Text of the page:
Potshots taken at new Gaelic sign
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BILINGUAL signs have their critics in the far north but the opposition was taken to a different level after one was found to have been used for target practice less than 24 hours after being erected.
The English/Gaelic sign was put up at the junction of the A99 with Wick Industrial Estate on Thursday and it was found to have been peppered with three bullet or pellet holes the following day.
Caithness Highland Councillor Willie Mackay was shocked when he was notified about the incident when he was at Wick John O’Groats airport.
He spoke to council staff who are certain the new sign had been shot at by someone wielding an air gun or air rifle.
He said: "This is just not good enough, I know there has been a lot of controversy over bilingual road signs coming to Caithness and I for one have not been a great supporter of them.
"But there was no need to deface these signs – they cost a lot of money."
There has been a cool reception to the use of bilingual signs in Caithness, with many arguing the county’s strong Norse heritage should make the area exempt from the council’s policy.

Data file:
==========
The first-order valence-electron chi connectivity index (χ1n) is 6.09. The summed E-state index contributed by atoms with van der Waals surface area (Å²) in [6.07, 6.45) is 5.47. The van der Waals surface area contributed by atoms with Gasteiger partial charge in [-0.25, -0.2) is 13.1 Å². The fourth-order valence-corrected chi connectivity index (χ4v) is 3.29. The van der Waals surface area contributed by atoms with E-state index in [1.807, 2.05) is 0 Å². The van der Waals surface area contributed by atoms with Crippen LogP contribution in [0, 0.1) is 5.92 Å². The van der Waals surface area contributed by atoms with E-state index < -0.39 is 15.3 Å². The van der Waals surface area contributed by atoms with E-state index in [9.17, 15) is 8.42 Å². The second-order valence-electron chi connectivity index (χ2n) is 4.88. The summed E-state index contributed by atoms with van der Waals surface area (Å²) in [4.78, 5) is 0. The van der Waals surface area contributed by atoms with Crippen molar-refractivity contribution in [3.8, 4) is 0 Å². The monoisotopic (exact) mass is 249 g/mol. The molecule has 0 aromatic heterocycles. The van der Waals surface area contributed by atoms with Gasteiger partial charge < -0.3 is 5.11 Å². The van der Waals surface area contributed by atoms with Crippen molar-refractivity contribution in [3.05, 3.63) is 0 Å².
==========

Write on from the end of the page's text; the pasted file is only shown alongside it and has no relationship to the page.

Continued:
Pro-Gaelic campaigners have however shown evidence that in 1881, 3422 people in Caithness spoke Gaelic, with the figure dwindling to 1985 30 years later.
In 2008, eight Caithness councillors put forward a motion that bilingual signs in the far north should be restricted to the Ord of Caithness, the towns of Thurso and Wick and John O’Groats. The move was defeated by 50 votes to 12 in favour of re-affirming a commitment to the Gaelic language plan.
A spokesperson for Police Scotland said it had not received any reports of damage to the road sign but asked that anyone with information should contact the force on 101 or telephone Crimestoppers on 0800 555 111.